FIVE people have died from acute watery diarrhoea in Ratanakkiri province since Sunday, prompting around 10 families to flee into the forest to escape the disease, local officials said.
Pev Vil, the chief of Lbung 1 commune in Lumphat district, said two people died from the illness in Katoeng village on Sunday and three on Monday, and that an additional four villagers were receiving treatment at Lumphat district hospital.
“The first death was a 6-year-old boy who got sick on his family’s farm and died shortly afterward. After that, more people got sick and died,” he said.
He added that the villagers had been unable to reach the hospital in time because of the poor condition of the 20-kilometre stretch of road between the village and the provincial capital, Banlung.
Pev Vil said “uncooked water” and “bad food” had caused diarrhoea and vomiting.
Tha Bunthak, deputy director of the Ratanakkiri provincial health department, said there have been 1,072 acute watery diarrhoea cases and 28 deaths in the province since April 10 this year.
He said samples from the victims had not yet been sent to the Ministry of Health’s Department of Communicable Disease Control for testing, despite speculation on the part of some villagers and officials that cholera has hit the area.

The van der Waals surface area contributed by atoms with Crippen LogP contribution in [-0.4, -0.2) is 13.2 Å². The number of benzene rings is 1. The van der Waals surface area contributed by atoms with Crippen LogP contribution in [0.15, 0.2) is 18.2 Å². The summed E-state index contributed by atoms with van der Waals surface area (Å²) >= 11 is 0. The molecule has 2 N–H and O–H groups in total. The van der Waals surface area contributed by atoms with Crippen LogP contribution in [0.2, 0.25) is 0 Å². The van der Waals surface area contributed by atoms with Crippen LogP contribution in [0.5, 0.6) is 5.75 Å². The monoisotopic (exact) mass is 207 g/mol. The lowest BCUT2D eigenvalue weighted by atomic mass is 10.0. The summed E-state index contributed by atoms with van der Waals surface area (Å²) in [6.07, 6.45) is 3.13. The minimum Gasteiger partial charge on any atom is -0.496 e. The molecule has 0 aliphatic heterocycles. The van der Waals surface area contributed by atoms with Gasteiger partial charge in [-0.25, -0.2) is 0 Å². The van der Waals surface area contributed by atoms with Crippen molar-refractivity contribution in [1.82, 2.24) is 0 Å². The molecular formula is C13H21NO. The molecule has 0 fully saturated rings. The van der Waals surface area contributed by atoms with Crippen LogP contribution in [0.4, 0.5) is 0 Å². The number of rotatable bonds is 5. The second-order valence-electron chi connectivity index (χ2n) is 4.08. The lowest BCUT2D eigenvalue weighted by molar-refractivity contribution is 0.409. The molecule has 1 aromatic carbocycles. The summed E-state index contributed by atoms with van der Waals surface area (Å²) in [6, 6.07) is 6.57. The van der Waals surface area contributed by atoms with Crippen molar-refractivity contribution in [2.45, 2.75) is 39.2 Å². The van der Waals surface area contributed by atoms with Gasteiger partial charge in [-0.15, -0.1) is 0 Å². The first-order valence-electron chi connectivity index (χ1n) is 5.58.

“I don’t think it is cholera. In the past, we have sent many samples for testing, but the results always show that it was just a case of acute watery diarrhoea,” he said.
He called on the group of families that fled to the forest to return home so that health officials can provide treatment should any of them fall ill with diarrhoea.
“These people could face even more health problems because they have run off into the forest – because there they won’t have clean water or clean food,” he said.
Kert Sina, director of the Mondulkiri provincial health department, said that since May the province has seen more than 20 cases of acute watery diarrhoea and two related deaths.
“We do not have a serious problem with diarrhoea here. One or two cases are sent to the hospital almost every day, but we have the situation under control,” he said.
Sok Touch, director of the Department of Communicable Disease Control, declined to comment on Tuesday.